Attorney fees are increasing in crypto bankruptcies

Investment bank B Riley is so determined to persuade troubled bitcoin miner Core Scientific to avoid filing for bankruptcy, it has offered up to $72 million in new funding to prevent the company from pursuing a court-supervised Chapter 11 restructuring.

“Bankruptcy is not the answer and it would be a disservice to the company’s investors,” P. Reilly wrote in a letter from early December. “This will destroy value for the company’s shareholders, reduce potential recoveries for the company’s lenders, deplete its limited resources, and create enormous uncertainty for all of its shareholders.”

Core Scientific filed for bankruptcy anyway last week. However, P. Reilly’s aversion should be understandable. A string of players have succumbed to the ongoing crypto winter including FTX, BlockFi, Voyager Digital and Celsius with customer accounts largely frozen. New legal issues related to ownership of digital assets, persistent problems in the sector and the deliberative nature of bankruptcy proceedings in the US have prevented any of the major companies from exiting court protection thus far. Costs are piling up and account holders are noticing.

Attorneys, bankers and other advisors in the Celsius case that began in July recently filed detailed fee applications with federal bankruptcy court in New York totaling $53 million. In accordance with US law, these so-called “administrative expenses” will be borne by these official advisors, which are subject to court approval, and paid for by the “estate” or corporation that will normally eat the refunds to the account holders.

Law firms including Kirkland & Ellis and White & Case, regular powerhouses in corporate and private equity bankruptcies, participate in C and have top attorneys who charge more than $1,800 an hour. (This may still be a bargain as top FTX bankruptcy attorneys at Sullivan & Cromwell charge more than $2,000 an hour.)

Frustrated Celsius account holders are taking to Twitter to complain about costs and slow progress. “It’s a lot of money,” said one of the senior lawyers in the case.

Celsius said it cut annual labor and operating costs by more than 60 percent during the case, or about $100 million, but liquidity remains a challenge as the majority of its “traditional sources of income” have been eliminated, according to court papers.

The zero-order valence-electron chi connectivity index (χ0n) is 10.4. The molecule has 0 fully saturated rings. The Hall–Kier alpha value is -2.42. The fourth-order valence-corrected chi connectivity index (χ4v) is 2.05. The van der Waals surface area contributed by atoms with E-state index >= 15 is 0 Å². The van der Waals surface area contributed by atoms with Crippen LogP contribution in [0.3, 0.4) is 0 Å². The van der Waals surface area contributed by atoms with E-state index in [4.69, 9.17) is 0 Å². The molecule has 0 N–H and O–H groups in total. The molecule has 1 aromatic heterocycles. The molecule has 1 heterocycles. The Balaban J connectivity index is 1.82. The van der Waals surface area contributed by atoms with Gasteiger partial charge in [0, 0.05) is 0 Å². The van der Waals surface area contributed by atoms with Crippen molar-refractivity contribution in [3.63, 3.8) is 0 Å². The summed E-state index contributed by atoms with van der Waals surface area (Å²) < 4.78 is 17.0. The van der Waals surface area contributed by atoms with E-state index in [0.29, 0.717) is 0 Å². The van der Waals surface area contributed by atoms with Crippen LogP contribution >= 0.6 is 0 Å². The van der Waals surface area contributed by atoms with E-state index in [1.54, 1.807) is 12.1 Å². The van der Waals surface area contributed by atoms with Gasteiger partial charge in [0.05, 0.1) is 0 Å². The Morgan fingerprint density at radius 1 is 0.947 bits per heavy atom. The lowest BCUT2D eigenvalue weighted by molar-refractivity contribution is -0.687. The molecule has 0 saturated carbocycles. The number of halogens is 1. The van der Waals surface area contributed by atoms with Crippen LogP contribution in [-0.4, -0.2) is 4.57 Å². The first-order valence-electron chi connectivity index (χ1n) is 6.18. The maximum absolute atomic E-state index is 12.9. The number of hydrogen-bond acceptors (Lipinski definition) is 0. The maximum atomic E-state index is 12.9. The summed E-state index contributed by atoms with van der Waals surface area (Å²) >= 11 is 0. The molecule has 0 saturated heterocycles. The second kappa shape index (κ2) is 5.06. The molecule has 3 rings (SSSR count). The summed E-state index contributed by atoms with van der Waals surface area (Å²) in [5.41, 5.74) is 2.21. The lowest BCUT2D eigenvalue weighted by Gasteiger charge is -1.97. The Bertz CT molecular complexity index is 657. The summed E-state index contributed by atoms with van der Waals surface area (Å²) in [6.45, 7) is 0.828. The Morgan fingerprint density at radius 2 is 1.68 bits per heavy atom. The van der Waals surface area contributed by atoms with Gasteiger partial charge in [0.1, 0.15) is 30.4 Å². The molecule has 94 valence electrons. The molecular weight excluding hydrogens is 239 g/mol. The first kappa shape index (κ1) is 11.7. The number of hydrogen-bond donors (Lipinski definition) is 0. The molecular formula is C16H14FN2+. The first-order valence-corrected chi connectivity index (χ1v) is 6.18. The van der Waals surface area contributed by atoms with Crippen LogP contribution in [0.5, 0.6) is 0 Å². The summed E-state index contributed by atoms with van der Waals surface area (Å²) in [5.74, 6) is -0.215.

A company advisor testified in a bankruptcy court hearing that the sale of $18 million worth of stablecoins would allow Celsius to survive another month after its March estimate of depleting cash.

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The legal and operational issues presented in the cryptocurrency bankruptcies forced Celsius and its creditors to hire a variety of experts. In addition to Kirkland & Ellis, it has employed expert legal counsel from Latham, Watkins and Akin Gump. A formal committee of unsecured creditors has also appointed an advisor, Elementus, as a “blockchain forensic advisor.”

The bankruptcy court also allowed an independent “examiner” to investigate the events leading up to the bankruptcy. The examiner herself hired a law firm and financial expert as Celsius picks up the tab.

Among the thorny legal issues to be decided in court regarding Celsius is the resolution of whether account holders who lent their cryptocurrency on the platform to earn high interest rates are simply in a pool of unsecured creditors or have specific claims on certain crypto assets. The ruling in this matter will direct whether the company can sell $18 million worth of stablecoins.

Cryptocurrency lenders and exchanges have almost no possibility of avoiding bankruptcy when faced with banks’ influx of customer deposits. The court is uniquely positioned to order the asset finding process and determine the restructuring plan.

But there is no way enough for the process to move quickly, with all parties — company management, account holders and investors — getting a voice in court. The ongoing chaos in the sector has not helped keep cryptocurrency prices down while accounts are frozen, adding to customer frustration.

Players in bankruptcy cases are often inexperienced and dependent on the judgments of their expensive advisors, says Nancy Rappaport, a University of Nevada law professor.

Concerns about fees did not go completely unchallenged in the case of Celsius. Christopher Sonchi, a former bankruptcy judge, was hired by the court as a so-called “fee examiner” to scrutinize the expenses of professional services firms. Sontchi will bill his time at $1,500 an hour.

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